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Perinatal cortical growth and childhood neurocognitive abilities.

Rathbone, R; Counsell, SJ; Kapellou, O; Dyet, L; Kennea, N; Hajnal, J; Allsop, JM; Cowan, F; Edwards, AD (2011) Perinatal cortical growth and childhood neurocognitive abilities. Neurology, 77 (16). 1510 - 1517.
SGUL Authors: Kennea, Nigel

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Objective: This observational cohort study addressed the hypothesis that after preterm delivery brain growth between 24 and 44 weeks postmenstrual age (PMA) is related to global neurocognitive ability in later childhood. Methods: Growth rates for cerebral volume and cortical surface area were estimated in 82 infants without focal brain lesions born before 30 weeks PMA by using 217 magnetic resonance images obtained between 24 and 44 weeks PMA. Abilities were assessed at 2 years using the Griffiths Mental Development Scale and at 6 years using the Wechsler Preschool and Primary Scale of Intelligence–Revised (WPPSI-R), the Developmental Neuropsychological Assessment (NEPSY), and the Movement Assessment Battery for Children (MABC). Analysis was by generalized least-squares regression. Results: Mean test scores approximated population averages. Cortical growth was directly related to the Griffiths Developmental Quotient (DQ), the WPPSI-R full-scale IQ, and a NEPSY summary score but not the MABC score and in exploration of subtests to attention, planning, memory, language, and numeric and conceptual abilities but not motor skills. The mean (95% confidence interval) estimated reduction in cortical surface area at term corrected age associated with a 1 SD fall in test score was as follows: DQ 7.0 (5.8–8.5); IQ 6.0 (4.9–7.3); and NEPSY 9.1 (7.5–11.0) % · SD−1. Total brain volume growth was not correlated with any test score. Conclusions: The rate of cerebral cortical growth between 24 and 44 weeks PMA predicts global ability in later childhood, particularly complex cognitive functions but not motor functions. During late fetal life, brain growth is rapid, particularly in the cerebral cortex. In infants born preterm, the reduced growth of the cortical surface area relative to total brain volume correlates with lower postmenstrual age (PMA) at birth and a lower Griffiths Developmental Quotient (DQ) at 2 years of age.1 Preterm birth also leads to local changes in brain volume2 and perhaps to a reduction in total brain volume, although this is controversial.3,4 These data raised the hypothesis that brain growth in the perinatal period, particularly of the cerebral cortex, predicts later neurocognitive function in infants born preterm. To address this, we examined childhood abilities in a cohort of infants in whom growth of the cortical surface area and cerebral volume between 24 and 44 weeks PMA had been measured.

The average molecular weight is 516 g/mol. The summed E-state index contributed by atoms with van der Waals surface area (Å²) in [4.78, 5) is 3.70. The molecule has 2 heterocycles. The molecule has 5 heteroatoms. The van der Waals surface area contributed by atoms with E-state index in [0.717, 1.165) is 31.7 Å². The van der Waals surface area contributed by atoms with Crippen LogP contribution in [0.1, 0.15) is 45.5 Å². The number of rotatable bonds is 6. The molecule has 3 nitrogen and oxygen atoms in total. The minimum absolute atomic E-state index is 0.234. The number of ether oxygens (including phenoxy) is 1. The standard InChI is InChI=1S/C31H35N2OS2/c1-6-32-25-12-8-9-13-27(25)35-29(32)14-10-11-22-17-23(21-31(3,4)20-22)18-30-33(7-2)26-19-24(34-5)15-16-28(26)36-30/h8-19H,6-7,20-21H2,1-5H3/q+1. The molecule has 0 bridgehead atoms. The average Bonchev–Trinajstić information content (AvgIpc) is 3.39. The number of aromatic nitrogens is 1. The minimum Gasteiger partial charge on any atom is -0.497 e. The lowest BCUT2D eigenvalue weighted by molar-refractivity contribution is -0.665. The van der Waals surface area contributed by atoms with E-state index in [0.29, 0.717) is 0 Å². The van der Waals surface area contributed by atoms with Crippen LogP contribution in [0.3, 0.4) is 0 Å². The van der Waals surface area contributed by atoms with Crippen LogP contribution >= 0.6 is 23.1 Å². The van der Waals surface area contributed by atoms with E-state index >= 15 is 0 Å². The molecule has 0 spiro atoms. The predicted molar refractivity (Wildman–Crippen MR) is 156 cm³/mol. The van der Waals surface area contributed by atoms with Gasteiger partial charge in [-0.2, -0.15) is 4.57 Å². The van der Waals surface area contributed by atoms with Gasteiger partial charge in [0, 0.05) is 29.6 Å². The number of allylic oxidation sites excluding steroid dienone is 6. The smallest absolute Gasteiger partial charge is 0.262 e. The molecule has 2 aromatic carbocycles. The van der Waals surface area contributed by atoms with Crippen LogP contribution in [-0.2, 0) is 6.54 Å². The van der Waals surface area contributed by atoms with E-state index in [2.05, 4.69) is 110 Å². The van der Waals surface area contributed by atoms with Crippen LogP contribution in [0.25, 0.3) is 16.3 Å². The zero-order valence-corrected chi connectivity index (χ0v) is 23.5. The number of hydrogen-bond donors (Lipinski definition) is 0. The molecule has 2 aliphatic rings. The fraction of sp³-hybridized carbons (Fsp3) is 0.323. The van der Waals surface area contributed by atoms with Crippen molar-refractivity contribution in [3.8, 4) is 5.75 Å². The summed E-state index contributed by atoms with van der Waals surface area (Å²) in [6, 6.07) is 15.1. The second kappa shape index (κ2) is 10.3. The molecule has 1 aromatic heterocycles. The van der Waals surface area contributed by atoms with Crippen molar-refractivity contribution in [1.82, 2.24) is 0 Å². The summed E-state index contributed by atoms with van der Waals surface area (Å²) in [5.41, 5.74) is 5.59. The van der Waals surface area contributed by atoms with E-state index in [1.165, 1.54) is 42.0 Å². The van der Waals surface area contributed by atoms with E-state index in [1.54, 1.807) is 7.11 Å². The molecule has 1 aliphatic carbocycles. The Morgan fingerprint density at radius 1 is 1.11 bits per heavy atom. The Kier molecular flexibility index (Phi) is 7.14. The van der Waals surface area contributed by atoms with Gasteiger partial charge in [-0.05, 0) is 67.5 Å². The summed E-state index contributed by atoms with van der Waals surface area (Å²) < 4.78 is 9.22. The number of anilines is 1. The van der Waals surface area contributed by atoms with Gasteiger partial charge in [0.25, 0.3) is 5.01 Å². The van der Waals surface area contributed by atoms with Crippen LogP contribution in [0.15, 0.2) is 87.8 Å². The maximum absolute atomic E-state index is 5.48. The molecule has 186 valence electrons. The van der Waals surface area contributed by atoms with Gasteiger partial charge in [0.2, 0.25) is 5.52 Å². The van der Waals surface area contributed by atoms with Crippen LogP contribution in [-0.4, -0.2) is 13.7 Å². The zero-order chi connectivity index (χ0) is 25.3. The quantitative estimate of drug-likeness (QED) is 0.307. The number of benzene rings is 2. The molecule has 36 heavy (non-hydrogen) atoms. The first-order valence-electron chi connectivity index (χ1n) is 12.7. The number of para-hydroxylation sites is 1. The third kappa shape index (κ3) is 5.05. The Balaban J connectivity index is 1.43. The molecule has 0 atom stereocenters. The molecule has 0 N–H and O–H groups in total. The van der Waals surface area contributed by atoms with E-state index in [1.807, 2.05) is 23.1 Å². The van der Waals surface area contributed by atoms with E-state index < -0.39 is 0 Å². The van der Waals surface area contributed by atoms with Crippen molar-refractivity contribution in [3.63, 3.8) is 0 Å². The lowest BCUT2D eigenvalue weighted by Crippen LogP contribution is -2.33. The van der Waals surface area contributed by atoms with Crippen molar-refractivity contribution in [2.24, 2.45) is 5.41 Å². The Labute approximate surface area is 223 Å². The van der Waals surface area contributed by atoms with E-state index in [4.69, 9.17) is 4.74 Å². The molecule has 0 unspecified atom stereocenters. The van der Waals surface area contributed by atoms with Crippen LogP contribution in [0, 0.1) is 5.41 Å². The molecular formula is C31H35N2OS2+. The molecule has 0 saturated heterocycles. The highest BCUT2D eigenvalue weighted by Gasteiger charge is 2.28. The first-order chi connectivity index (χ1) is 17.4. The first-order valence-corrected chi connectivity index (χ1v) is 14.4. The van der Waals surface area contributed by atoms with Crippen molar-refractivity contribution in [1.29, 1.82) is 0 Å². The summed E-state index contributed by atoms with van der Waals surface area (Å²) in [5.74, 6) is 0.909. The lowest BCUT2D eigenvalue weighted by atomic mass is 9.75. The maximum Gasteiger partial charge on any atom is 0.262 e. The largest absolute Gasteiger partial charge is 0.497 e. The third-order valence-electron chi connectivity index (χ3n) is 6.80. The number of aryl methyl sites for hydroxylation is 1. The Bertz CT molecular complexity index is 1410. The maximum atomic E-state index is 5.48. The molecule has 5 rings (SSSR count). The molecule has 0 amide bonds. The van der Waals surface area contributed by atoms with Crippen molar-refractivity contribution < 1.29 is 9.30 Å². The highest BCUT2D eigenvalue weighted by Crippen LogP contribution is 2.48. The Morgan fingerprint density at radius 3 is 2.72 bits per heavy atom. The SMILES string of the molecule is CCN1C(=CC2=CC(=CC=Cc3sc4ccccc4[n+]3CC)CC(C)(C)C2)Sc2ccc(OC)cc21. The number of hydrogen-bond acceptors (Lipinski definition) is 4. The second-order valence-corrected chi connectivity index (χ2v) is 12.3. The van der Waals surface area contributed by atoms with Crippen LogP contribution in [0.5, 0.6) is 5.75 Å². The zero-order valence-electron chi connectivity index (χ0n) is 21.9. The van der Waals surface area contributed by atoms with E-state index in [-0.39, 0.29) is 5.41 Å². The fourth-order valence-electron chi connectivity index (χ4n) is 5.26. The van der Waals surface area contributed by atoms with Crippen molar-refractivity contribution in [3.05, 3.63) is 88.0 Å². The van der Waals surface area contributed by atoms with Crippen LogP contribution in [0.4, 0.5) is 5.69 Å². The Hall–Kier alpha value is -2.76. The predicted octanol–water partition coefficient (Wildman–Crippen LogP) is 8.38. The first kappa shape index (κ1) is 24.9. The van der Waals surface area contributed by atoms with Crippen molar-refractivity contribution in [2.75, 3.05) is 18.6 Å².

Item Type: Article
Additional Information: PMCID: PMC3198973
Keywords: Age Factors, Cerebral Cortex, Child, Child Development, Child, Preschool, Cognition Disorders, Cohort Studies, Developmental Disabilities, Female, Humans, Intelligence, Magnetic Resonance Imaging, Male, Neuropsychological Tests, Premature Birth
SGUL Research Institute / Research Centre: Academic Structure > Institute of Medical & Biomedical Education (IMBE)
Academic Structure > Institute of Medical & Biomedical Education (IMBE) > Centre for Clinical Education (INMECE )
Journal or Publication Title: Neurology
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18 October 2011Published
PubMed ID: 21998316
Web of Science ID: 21998316
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